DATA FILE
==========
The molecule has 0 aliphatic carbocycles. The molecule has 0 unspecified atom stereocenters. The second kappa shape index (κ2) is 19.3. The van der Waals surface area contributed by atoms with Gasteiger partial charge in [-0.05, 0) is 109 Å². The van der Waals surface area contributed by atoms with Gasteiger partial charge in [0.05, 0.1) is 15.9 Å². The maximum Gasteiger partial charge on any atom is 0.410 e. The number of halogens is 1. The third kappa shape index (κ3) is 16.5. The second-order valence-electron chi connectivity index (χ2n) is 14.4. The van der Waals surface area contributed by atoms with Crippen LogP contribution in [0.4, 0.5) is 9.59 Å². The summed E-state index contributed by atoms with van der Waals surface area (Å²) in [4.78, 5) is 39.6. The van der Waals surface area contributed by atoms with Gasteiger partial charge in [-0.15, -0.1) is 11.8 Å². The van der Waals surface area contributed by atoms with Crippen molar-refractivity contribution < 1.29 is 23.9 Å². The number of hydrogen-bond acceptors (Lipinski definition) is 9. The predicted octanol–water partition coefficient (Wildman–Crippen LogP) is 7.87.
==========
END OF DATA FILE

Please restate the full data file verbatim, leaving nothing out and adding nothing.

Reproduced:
The molecule has 0 aliphatic carbocycles. The molecule has 0 unspecified atom stereocenters. The second kappa shape index (κ2) is 19.3. The van der Waals surface area contributed by atoms with Gasteiger partial charge in [-0.05, 0) is 109 Å². The van der Waals surface area contributed by atoms with Gasteiger partial charge in [0.05, 0.1) is 15.9 Å². The maximum Gasteiger partial charge on any atom is 0.410 e. The number of halogens is 1. The third kappa shape index (κ3) is 16.5. The second-order valence-electron chi connectivity index (χ2n) is 14.4. The van der Waals surface area contributed by atoms with Crippen LogP contribution in [0.4, 0.5) is 9.59 Å². The summed E-state index contributed by atoms with van der Waals surface area (Å²) in [4.78, 5) is 39.6. The van der Waals surface area contributed by atoms with Gasteiger partial charge in [-0.15, -0.1) is 11.8 Å². The van der Waals surface area contributed by atoms with Crippen molar-refractivity contribution < 1.29 is 23.9 Å². The number of hydrogen-bond acceptors (Lipinski definition) is 9. The predicted octanol–water partition coefficient (Wildman–Crippen LogP) is 7.87.